Characters are one of my absolute favourite parts of any book. And they’re also one of my absolute favourite parts of writing a book too! Needless to say, I love people. I love people watching, making up stories about people’s lives, figuring out what motivates them. Really, I can’t get enough of it and by the end of this maybe you’ll feel the same way.
Now there are so many different aspects to creating a society. That is, in terms of what they’re comprised of, what make them feel real, what makes them come alive. The most relevant aspects of creating a society include:
If you want to find out more, just keep reading.
Our history, is one of the single most important part of us. Don’t roll your eyes in disbelief. Didn’t you have to take history for years on end? Doesn’t the fact that people keep talking about the past, make you think about things? Our history can define us, and it is as simple and profound as that.
Let me illustrate. Say you have a character, called Pim. Pim comes from a people who have always been enslaved. How does that affect them? Are they downtrodden? Weary? Obedient? Passive? Say you’re writing about Pim’s descendant Kira. Her people are no longer slaves. They rose up, fought for their freedom, and won. What are her people like now? Can you say they’re still the same docile set of people? Possibly. Possibly the largest set of society has retained those characters and there are a few who are dominant and can easily lead the rest because they desire to follow. Or her people can be lively, fierce, aggressive even. They’re not afraid to stand up for themselves of voice their opinions because in their belief, it was their ancestors’ inability to stand up for themselves that made them slaves.
History shapes societies. Rather, shared history shapes societies. In a melting pot society, where there are many people of different historical backgrounds, each history affects each person and thus affects how they interact with someone else. Have you watched or read The Help? History shaped those people, it resulted in the way they related to each other, the way they acted. Have you ever heard the statement: ‘”Those who fail to learn from history are doomed to repeat it?” Have you characters learned? Or do they merely think they’ve learned? Just think about it.
Religion is one of those BIG topics. It’s something some people dislike having to discuss, and it’s also something some people like to discuss way too much. No matter what your personal views, remember this: Religion is important. Why you ask? I’ll tell you. It’s an excellent characterisation pool. Religions usually outline how people live, how they should act, what they should do, what they should hold dear, etc. Say, that Kira’s people believe in the twin deities, Azra (the Sun God) and Nari (The Moon Goddess). These are the deities of her people, all the way back into Pim’s time. Watch this.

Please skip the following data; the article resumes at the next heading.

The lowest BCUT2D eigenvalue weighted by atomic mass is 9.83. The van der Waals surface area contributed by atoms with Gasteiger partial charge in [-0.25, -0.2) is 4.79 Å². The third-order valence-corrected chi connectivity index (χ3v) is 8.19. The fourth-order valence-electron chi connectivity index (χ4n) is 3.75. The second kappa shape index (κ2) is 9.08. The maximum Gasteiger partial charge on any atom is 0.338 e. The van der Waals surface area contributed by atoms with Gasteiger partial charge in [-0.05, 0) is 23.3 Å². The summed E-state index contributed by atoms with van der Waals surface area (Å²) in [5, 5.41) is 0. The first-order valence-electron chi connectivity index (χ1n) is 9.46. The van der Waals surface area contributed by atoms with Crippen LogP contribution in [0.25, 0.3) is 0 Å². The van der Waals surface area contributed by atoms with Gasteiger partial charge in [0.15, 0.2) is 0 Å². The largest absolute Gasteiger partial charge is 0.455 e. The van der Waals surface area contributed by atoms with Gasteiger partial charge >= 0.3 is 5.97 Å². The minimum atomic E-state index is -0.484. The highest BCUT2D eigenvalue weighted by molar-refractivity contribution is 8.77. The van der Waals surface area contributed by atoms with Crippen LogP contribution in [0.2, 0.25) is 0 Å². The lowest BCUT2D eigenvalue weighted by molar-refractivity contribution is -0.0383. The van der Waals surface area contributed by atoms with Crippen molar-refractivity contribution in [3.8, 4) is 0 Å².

Pim’s people believed that Azra valued hard work. The Sun God would beat down upon them as they laboured, because He was testing His people. Only the ones who would endure the pain, the heat, the torment, to do what they were supposed to would ever reach the glorious afterlife. Then at night, Nari would rise and would bring cool winds to lessen their pain, to numb the soreness from their limbs, to sting their skin with cold so they did not completely forget that pain could exist. And would continue to exist, day after day after day until they died. But Nari was so caring, she could not stand to see her people suffer so endlessly so she took it away and gave a reminder, because she cared for them. Quite clearly we see that Pim’s people would not have thought of fighting against their lot. Azra demanded that they suffer. Without the pain, there would be no paradise later. And Nari was always there, caring Nari, loving Nari. She would never abandon her people to a life of complete harshness. If life were to get too bad, she would always come to the rescue and as she never rescued them from slavery, then it couldn’t be all that bad, could it?
Kira’s people still believe in pain and hard work as valued by Azra. But their views are different. Slavery is not necessary or expected. Their pain comes training their bodies. Hard work is found as they constantly work to better their city. Their idea of Nari has been completely warped. To them, she was an enabler, a sly deceiver. Every night she would come to take away most of the pain of their ancestors so that they could toil again. She did not come in love or kindness, she came so that Pim’s people would keep working until their broken bodies could work no more. She is the traitor. The goddess of secret and lies and no feeling.
See how religion has made hard work, one of the most important aspects of their society alone?
Now this post is getting crazy long, so I’ll break it here. Part 2b is soon to follow!
What do you think of history and religion in terms of shaping a society?
K, the Popinjay.